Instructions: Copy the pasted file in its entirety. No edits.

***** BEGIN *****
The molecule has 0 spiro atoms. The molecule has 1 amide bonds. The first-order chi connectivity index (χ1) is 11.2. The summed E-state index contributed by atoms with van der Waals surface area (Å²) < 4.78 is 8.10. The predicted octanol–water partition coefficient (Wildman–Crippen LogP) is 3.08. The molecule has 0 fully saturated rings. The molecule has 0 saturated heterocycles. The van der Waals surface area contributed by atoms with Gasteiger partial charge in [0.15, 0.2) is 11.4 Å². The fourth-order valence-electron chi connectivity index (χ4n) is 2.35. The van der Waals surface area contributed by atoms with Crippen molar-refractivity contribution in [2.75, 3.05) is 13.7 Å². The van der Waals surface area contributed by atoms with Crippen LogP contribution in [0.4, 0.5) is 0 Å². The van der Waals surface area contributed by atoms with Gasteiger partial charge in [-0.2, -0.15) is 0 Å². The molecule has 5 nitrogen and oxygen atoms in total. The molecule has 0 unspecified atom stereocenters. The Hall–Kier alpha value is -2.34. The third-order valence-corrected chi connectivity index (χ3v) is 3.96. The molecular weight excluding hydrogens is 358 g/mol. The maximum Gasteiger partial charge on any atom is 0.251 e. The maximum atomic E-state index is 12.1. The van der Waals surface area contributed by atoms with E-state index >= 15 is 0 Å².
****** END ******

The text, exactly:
The molecule has 0 spiro atoms. The molecule has 1 amide bonds. The first-order chi connectivity index (χ1) is 11.2. The summed E-state index contributed by atoms with van der Waals surface area (Å²) < 4.78 is 8.10. The predicted octanol–water partition coefficient (Wildman–Crippen LogP) is 3.08. The molecule has 0 fully saturated rings. The molecule has 0 saturated heterocycles. The van der Waals surface area contributed by atoms with Gasteiger partial charge in [0.15, 0.2) is 11.4 Å². The fourth-order valence-electron chi connectivity index (χ4n) is 2.35. The van der Waals surface area contributed by atoms with Crippen molar-refractivity contribution in [2.75, 3.05) is 13.7 Å². The van der Waals surface area contributed by atoms with Crippen LogP contribution in [0.4, 0.5) is 0 Å². The van der Waals surface area contributed by atoms with Gasteiger partial charge in [-0.2, -0.15) is 0 Å². The molecule has 5 nitrogen and oxygen atoms in total. The molecule has 0 unspecified atom stereocenters. The Hall–Kier alpha value is -2.34. The third-order valence-corrected chi connectivity index (χ3v) is 3.96. The molecular weight excluding hydrogens is 358 g/mol. The maximum Gasteiger partial charge on any atom is 0.251 e. The maximum atomic E-state index is 12.1. The van der Waals surface area contributed by atoms with E-state index >= 15 is 0 Å².